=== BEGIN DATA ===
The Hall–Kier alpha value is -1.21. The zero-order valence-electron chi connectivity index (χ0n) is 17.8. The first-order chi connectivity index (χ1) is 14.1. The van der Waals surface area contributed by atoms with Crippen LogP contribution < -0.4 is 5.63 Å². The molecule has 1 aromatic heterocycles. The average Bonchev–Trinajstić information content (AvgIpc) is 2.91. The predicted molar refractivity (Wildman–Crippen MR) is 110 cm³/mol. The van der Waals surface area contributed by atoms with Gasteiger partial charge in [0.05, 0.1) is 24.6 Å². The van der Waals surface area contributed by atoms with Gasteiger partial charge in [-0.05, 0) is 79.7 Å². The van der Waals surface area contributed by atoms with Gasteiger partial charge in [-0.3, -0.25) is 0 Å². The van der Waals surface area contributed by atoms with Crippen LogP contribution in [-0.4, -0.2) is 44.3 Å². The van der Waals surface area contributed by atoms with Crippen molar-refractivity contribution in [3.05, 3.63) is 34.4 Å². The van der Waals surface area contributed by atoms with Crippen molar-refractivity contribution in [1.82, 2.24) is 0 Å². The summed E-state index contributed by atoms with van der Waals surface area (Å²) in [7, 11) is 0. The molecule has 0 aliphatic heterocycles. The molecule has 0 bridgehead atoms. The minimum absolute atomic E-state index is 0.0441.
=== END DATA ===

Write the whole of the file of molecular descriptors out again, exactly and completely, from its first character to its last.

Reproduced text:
The Hall–Kier alpha value is -1.21. The zero-order valence-electron chi connectivity index (χ0n) is 17.8. The first-order chi connectivity index (χ1) is 14.1. The van der Waals surface area contributed by atoms with Crippen LogP contribution < -0.4 is 5.63 Å². The molecule has 1 aromatic heterocycles. The average Bonchev–Trinajstić information content (AvgIpc) is 2.91. The predicted molar refractivity (Wildman–Crippen MR) is 110 cm³/mol. The van der Waals surface area contributed by atoms with Gasteiger partial charge in [0.05, 0.1) is 24.6 Å². The van der Waals surface area contributed by atoms with Gasteiger partial charge in [-0.05, 0) is 79.7 Å². The van der Waals surface area contributed by atoms with Gasteiger partial charge in [-0.3, -0.25) is 0 Å². The van der Waals surface area contributed by atoms with Crippen LogP contribution in [-0.4, -0.2) is 44.3 Å². The van der Waals surface area contributed by atoms with Crippen molar-refractivity contribution in [3.05, 3.63) is 34.4 Å². The van der Waals surface area contributed by atoms with Crippen molar-refractivity contribution in [1.82, 2.24) is 0 Å². The summed E-state index contributed by atoms with van der Waals surface area (Å²) in [7, 11) is 0. The molecule has 0 aliphatic heterocycles. The molecule has 0 bridgehead atoms. The minimum absolute atomic E-state index is 0.0441.